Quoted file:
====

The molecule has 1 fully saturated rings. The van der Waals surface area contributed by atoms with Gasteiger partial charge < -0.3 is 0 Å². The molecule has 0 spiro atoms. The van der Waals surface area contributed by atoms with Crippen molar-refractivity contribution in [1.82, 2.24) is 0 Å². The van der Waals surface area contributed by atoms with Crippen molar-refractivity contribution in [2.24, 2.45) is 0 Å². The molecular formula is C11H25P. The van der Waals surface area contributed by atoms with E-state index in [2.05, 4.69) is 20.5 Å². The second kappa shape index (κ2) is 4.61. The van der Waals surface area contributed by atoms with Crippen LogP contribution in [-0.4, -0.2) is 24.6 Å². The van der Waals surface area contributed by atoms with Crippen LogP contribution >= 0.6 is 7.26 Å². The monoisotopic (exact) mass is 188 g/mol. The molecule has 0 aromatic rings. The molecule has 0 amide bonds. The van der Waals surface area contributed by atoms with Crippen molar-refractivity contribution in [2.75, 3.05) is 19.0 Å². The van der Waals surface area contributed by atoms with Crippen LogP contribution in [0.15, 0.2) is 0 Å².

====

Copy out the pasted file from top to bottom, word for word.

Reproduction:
The molecule has 1 fully saturated rings. The van der Waals surface area contributed by atoms with Gasteiger partial charge < -0.3 is 0 Å². The molecule has 0 spiro atoms. The van der Waals surface area contributed by atoms with Crippen molar-refractivity contribution in [1.82, 2.24) is 0 Å². The van der Waals surface area contributed by atoms with Crippen molar-refractivity contribution in [2.24, 2.45) is 0 Å². The molecular formula is C11H25P. The van der Waals surface area contributed by atoms with E-state index in [2.05, 4.69) is 20.5 Å². The second kappa shape index (κ2) is 4.61. The van der Waals surface area contributed by atoms with Crippen LogP contribution in [-0.4, -0.2) is 24.6 Å². The van der Waals surface area contributed by atoms with Crippen LogP contribution >= 0.6 is 7.26 Å². The monoisotopic (exact) mass is 188 g/mol. The molecule has 0 aromatic rings. The molecule has 0 amide bonds. The van der Waals surface area contributed by atoms with Crippen molar-refractivity contribution in [2.75, 3.05) is 19.0 Å². The van der Waals surface area contributed by atoms with Crippen LogP contribution in [0.15, 0.2) is 0 Å².